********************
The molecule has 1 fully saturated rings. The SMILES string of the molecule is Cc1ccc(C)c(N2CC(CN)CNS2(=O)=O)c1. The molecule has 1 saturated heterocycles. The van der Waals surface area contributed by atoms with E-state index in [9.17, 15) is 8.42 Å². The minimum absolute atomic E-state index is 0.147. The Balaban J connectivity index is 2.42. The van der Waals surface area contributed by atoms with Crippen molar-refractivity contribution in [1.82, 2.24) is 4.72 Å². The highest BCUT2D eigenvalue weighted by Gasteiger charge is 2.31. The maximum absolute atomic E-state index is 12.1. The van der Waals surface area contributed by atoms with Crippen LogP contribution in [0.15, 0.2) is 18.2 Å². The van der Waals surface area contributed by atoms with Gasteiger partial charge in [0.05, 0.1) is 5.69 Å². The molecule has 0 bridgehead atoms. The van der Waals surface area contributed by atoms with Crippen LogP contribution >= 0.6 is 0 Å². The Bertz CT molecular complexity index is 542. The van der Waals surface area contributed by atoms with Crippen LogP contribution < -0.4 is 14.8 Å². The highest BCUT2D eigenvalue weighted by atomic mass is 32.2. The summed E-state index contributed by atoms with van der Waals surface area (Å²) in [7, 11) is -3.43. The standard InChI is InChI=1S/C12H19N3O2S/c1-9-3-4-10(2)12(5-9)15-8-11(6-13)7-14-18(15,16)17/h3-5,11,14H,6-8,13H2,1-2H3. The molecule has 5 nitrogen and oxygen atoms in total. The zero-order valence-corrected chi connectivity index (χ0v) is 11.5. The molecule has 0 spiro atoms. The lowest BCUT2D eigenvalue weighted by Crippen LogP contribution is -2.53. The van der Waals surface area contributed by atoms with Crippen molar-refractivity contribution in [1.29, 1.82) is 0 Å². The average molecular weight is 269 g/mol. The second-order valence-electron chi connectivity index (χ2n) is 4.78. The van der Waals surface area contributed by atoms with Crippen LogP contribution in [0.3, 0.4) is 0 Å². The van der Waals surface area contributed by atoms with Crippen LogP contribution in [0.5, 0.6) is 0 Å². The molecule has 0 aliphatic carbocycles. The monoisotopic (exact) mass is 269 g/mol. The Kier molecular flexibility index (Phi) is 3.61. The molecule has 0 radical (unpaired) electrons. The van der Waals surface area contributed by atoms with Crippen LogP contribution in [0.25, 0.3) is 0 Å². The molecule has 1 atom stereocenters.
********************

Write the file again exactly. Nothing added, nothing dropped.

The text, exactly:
The molecule has 1 fully saturated rings. The SMILES string of the molecule is Cc1ccc(C)c(N2CC(CN)CNS2(=O)=O)c1. The molecule has 1 saturated heterocycles. The van der Waals surface area contributed by atoms with E-state index in [9.17, 15) is 8.42 Å². The minimum absolute atomic E-state index is 0.147. The Balaban J connectivity index is 2.42. The van der Waals surface area contributed by atoms with Crippen molar-refractivity contribution in [1.82, 2.24) is 4.72 Å². The highest BCUT2D eigenvalue weighted by Gasteiger charge is 2.31. The maximum absolute atomic E-state index is 12.1. The van der Waals surface area contributed by atoms with Crippen LogP contribution in [0.15, 0.2) is 18.2 Å². The van der Waals surface area contributed by atoms with Gasteiger partial charge in [0.05, 0.1) is 5.69 Å². The molecule has 0 bridgehead atoms. The van der Waals surface area contributed by atoms with Crippen LogP contribution >= 0.6 is 0 Å². The Bertz CT molecular complexity index is 542. The van der Waals surface area contributed by atoms with Crippen LogP contribution < -0.4 is 14.8 Å². The highest BCUT2D eigenvalue weighted by atomic mass is 32.2. The summed E-state index contributed by atoms with van der Waals surface area (Å²) in [7, 11) is -3.43. The standard InChI is InChI=1S/C12H19N3O2S/c1-9-3-4-10(2)12(5-9)15-8-11(6-13)7-14-18(15,16)17/h3-5,11,14H,6-8,13H2,1-2H3. The molecule has 5 nitrogen and oxygen atoms in total. The zero-order valence-corrected chi connectivity index (χ0v) is 11.5. The molecule has 0 spiro atoms. The lowest BCUT2D eigenvalue weighted by Crippen LogP contribution is -2.53. The van der Waals surface area contributed by atoms with Crippen molar-refractivity contribution in [1.29, 1.82) is 0 Å². The average molecular weight is 269 g/mol. The second-order valence-electron chi connectivity index (χ2n) is 4.78. The van der Waals surface area contributed by atoms with Crippen LogP contribution in [0.3, 0.4) is 0 Å². The van der Waals surface area contributed by atoms with Crippen LogP contribution in [0.5, 0.6) is 0 Å². The molecule has 0 aliphatic carbocycles. The monoisotopic (exact) mass is 269 g/mol. The Kier molecular flexibility index (Phi) is 3.61. The molecule has 0 radical (unpaired) electrons. The van der Waals surface area contributed by atoms with Crippen LogP contribution in [0.25, 0.3) is 0 Å². The molecule has 1 atom stereocenters.